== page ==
The orientation program included discussions with faculty and upper-level students about academic and student life at STL and how to succeed in STL’s cutting edge and academically rigorous English-language J.D. and China law curriculums. Students also participated in small group case briefing exercises designed to help them analyze a judicial opinion, which is essential for success in STL’s interactive case study method of teaching.
On August 25 and 26, the Peking University Shenzhen Graduate Campus (PKUSZ) will hold its opening ceremony for all new graduate students. This year’s program will focus on team-building and leadership development, as well as on the campus’s efforts to deepen multidisciplinary relationships among the eight schools on PKU’s Shenzhen Graduate Campus: School of Electronic and Computer Engineering, School of Chemical Biology and Biotechnology, School of Environment and Energy, School of Urban Planning and Design, School of Advanced Materials, HSBS Business School, School of Humanities and Social Sciences, and the School of Transnational Law.
United States Supreme Court Justice Samuel A. Alito spent a full week in residence at Peking University School of Transnational Law (STL) this past week teaching a seminar on the U.S. Supreme Court to STL students and offering an extended and candid Q&A session for the entire STL community. Justice Alito was accompanied by Georgetown University Law Center Visiting Professor John Baker.
STL Dean Philip McConnaughay said, “Justice Alito’s visit provided an extraordinary opportunity for STL students to spend extensive in-person time every day for an entire week with a Justice of the United States Supreme Court. The seminar focused on the recent case of RJR Nabisco, Inc. v. European Community [579 U.S. ___ (2016)], with STL students ultimately preparing and presenting moot oral arguments to Justice Alito, just as if they were appearing before the Supreme Court. The week was extraordinary and we are deeply grateful to Justice Alito for providing STL students with such a historic opportunity.”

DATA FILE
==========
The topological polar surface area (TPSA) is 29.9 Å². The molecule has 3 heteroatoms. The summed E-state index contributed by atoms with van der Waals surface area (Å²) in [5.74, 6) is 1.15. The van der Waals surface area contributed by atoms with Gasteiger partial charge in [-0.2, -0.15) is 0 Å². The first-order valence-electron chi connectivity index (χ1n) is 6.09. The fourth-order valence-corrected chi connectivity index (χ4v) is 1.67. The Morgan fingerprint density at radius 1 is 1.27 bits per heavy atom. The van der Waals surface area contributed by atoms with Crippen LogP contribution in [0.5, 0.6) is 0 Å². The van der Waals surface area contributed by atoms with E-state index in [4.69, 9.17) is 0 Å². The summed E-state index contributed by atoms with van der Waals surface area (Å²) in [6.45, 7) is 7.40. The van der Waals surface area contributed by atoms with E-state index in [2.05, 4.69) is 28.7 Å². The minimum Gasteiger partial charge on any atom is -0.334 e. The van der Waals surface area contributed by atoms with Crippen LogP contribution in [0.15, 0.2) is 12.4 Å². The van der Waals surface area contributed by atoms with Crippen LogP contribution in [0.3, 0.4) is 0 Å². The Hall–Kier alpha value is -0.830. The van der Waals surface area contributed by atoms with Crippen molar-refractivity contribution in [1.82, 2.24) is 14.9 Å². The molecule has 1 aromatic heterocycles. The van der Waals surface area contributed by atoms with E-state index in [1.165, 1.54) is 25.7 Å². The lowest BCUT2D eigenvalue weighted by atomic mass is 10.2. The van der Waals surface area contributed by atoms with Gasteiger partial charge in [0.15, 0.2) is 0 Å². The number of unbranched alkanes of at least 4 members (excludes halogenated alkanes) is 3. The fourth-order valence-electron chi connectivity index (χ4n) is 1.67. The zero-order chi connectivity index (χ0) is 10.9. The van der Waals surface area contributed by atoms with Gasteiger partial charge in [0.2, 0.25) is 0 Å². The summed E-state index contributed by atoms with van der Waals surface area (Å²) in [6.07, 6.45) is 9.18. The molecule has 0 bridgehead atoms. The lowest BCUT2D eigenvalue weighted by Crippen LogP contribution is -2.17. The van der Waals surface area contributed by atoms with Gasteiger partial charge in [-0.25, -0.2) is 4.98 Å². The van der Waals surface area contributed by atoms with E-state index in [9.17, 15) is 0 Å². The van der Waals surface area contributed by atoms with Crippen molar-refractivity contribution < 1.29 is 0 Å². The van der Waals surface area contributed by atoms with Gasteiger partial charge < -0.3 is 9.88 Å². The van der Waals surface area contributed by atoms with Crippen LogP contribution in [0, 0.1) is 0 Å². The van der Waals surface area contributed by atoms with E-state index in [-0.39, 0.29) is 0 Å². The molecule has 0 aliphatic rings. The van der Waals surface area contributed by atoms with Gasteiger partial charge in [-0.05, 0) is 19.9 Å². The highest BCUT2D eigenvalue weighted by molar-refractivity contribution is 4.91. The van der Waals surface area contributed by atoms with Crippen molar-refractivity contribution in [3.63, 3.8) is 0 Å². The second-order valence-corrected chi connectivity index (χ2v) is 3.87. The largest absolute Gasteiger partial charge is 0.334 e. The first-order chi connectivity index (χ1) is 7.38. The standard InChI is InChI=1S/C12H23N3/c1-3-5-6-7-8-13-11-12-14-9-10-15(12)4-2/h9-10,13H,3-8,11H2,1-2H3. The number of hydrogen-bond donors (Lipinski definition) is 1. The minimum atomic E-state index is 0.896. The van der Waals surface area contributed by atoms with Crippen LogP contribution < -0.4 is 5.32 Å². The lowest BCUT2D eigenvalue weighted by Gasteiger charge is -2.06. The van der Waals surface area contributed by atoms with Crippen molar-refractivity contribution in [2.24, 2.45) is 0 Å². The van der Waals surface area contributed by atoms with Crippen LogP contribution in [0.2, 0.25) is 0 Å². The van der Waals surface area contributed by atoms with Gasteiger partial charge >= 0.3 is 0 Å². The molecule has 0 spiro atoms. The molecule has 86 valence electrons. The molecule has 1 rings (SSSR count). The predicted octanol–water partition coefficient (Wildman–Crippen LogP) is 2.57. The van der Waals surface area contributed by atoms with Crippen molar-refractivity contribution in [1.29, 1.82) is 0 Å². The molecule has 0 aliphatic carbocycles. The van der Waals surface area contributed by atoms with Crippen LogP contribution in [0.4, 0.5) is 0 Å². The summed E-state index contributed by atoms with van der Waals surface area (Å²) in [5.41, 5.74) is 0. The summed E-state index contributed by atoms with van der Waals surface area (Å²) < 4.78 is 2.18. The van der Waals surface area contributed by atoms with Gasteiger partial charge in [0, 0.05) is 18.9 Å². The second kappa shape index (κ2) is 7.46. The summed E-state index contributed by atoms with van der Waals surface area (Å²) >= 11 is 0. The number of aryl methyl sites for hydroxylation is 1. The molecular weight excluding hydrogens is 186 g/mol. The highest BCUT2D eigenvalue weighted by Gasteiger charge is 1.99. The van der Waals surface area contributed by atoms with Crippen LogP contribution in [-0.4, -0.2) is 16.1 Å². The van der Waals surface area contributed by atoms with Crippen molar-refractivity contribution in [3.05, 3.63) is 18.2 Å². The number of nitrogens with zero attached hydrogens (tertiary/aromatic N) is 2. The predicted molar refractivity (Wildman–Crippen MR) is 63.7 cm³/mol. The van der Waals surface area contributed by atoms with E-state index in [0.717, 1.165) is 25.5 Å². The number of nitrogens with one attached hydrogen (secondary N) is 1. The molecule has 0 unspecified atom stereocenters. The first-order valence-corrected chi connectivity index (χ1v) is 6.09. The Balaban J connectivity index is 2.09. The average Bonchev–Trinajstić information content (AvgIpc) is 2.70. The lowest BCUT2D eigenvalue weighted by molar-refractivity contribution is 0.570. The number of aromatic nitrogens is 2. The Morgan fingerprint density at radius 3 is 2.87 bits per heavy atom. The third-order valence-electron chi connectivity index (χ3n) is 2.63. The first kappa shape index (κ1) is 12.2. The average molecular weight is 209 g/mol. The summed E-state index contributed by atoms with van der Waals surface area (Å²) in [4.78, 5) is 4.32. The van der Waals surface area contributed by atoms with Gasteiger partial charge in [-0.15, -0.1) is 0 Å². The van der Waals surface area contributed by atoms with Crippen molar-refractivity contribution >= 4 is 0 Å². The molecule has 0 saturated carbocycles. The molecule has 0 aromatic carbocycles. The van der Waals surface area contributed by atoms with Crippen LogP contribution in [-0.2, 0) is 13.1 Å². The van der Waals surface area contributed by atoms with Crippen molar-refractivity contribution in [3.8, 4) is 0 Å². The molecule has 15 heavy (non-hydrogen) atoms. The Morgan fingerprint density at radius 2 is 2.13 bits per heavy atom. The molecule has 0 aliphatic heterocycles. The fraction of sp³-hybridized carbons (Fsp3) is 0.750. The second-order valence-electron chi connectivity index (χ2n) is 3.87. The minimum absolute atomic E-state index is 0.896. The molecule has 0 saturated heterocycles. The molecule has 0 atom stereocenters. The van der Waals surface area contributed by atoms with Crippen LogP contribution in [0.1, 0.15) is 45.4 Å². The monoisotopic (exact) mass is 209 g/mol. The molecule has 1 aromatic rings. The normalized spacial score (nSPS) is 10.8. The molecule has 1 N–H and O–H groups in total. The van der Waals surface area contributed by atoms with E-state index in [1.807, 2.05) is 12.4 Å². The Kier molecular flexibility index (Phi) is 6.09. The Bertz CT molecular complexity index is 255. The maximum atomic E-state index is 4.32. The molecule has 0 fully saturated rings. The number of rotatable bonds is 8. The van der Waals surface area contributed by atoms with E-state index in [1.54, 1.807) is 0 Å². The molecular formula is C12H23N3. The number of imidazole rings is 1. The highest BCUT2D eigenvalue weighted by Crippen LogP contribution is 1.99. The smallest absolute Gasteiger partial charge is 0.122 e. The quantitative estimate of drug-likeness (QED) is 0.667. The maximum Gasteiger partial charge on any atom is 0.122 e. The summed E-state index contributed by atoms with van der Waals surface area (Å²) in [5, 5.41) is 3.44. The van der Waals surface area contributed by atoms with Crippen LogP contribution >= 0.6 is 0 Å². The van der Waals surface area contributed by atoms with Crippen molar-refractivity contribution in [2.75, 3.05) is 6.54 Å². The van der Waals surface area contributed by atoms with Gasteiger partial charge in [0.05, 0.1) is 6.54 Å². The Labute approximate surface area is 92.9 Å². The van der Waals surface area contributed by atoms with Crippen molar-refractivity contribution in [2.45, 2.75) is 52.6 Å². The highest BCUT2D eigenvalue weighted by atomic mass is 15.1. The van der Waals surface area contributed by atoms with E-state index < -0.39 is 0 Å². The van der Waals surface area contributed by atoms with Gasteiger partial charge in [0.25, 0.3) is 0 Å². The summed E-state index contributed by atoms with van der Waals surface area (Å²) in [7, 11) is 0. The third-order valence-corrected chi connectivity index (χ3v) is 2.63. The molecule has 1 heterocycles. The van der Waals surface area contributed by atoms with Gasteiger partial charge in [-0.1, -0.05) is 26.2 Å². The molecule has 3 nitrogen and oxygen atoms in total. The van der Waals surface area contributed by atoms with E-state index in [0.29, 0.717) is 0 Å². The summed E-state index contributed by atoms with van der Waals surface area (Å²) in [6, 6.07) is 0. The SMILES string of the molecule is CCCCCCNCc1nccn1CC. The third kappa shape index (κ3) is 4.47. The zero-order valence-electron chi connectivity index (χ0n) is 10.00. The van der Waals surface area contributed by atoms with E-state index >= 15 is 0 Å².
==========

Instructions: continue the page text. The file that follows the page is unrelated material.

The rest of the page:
3L student Li Yidan said of her seminar experience, “To be able to spend five days with Justice Alito and Professor Baker is something beyond imagination. None of us would have expected to have this opportunity; but STL made it happen and it is the most honorable and exciting moment of my life…. The 5 minutes before Justice Alito speaking as an appellate attorney before the Supreme Court cast a spell on me. I gave a roadmap, carefully unfolded my first argument, watched every look on his face to adjust every sentence I said, and neatly answered the first question he asked. The 5-minute argument brought together everything STL has been teaching me — the analytical reasoning skills I develop in rounds and rounds of Socratic questioning, the English language skills I acquire in legal writing classes, and the argumentative skills I learn in participating in moot court competition.”